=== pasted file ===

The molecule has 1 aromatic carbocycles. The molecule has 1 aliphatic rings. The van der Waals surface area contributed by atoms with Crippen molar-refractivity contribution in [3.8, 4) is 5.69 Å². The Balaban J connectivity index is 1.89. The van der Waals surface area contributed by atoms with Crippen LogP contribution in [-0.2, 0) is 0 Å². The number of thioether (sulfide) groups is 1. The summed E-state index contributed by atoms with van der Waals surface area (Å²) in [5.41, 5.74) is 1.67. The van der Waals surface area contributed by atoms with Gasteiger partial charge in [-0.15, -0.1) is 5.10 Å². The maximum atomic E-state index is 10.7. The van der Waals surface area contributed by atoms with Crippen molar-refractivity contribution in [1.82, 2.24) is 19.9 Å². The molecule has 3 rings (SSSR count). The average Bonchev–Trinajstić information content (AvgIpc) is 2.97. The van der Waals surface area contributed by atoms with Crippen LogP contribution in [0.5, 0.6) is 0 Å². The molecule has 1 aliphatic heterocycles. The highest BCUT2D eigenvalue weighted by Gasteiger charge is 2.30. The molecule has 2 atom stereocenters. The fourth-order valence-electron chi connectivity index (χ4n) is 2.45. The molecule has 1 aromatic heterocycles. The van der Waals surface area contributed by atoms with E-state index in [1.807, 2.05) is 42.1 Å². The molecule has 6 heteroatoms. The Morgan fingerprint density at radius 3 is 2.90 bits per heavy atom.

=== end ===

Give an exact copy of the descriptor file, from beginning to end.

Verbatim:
The molecule has 1 aromatic carbocycles. The molecule has 1 aliphatic rings. The van der Waals surface area contributed by atoms with Crippen molar-refractivity contribution in [3.8, 4) is 5.69 Å². The Balaban J connectivity index is 1.89. The van der Waals surface area contributed by atoms with Crippen LogP contribution in [-0.2, 0) is 0 Å². The number of thioether (sulfide) groups is 1. The summed E-state index contributed by atoms with van der Waals surface area (Å²) in [5.41, 5.74) is 1.67. The van der Waals surface area contributed by atoms with Gasteiger partial charge in [-0.15, -0.1) is 5.10 Å². The maximum atomic E-state index is 10.7. The van der Waals surface area contributed by atoms with Crippen molar-refractivity contribution in [1.82, 2.24) is 19.9 Å². The molecule has 3 rings (SSSR count). The average Bonchev–Trinajstić information content (AvgIpc) is 2.97. The van der Waals surface area contributed by atoms with Crippen LogP contribution in [0.5, 0.6) is 0 Å². The molecule has 1 aliphatic heterocycles. The highest BCUT2D eigenvalue weighted by Gasteiger charge is 2.30. The molecule has 2 atom stereocenters. The fourth-order valence-electron chi connectivity index (χ4n) is 2.45. The molecule has 1 aromatic heterocycles. The van der Waals surface area contributed by atoms with E-state index in [1.807, 2.05) is 42.1 Å². The molecule has 6 heteroatoms. The Morgan fingerprint density at radius 3 is 2.90 bits per heavy atom.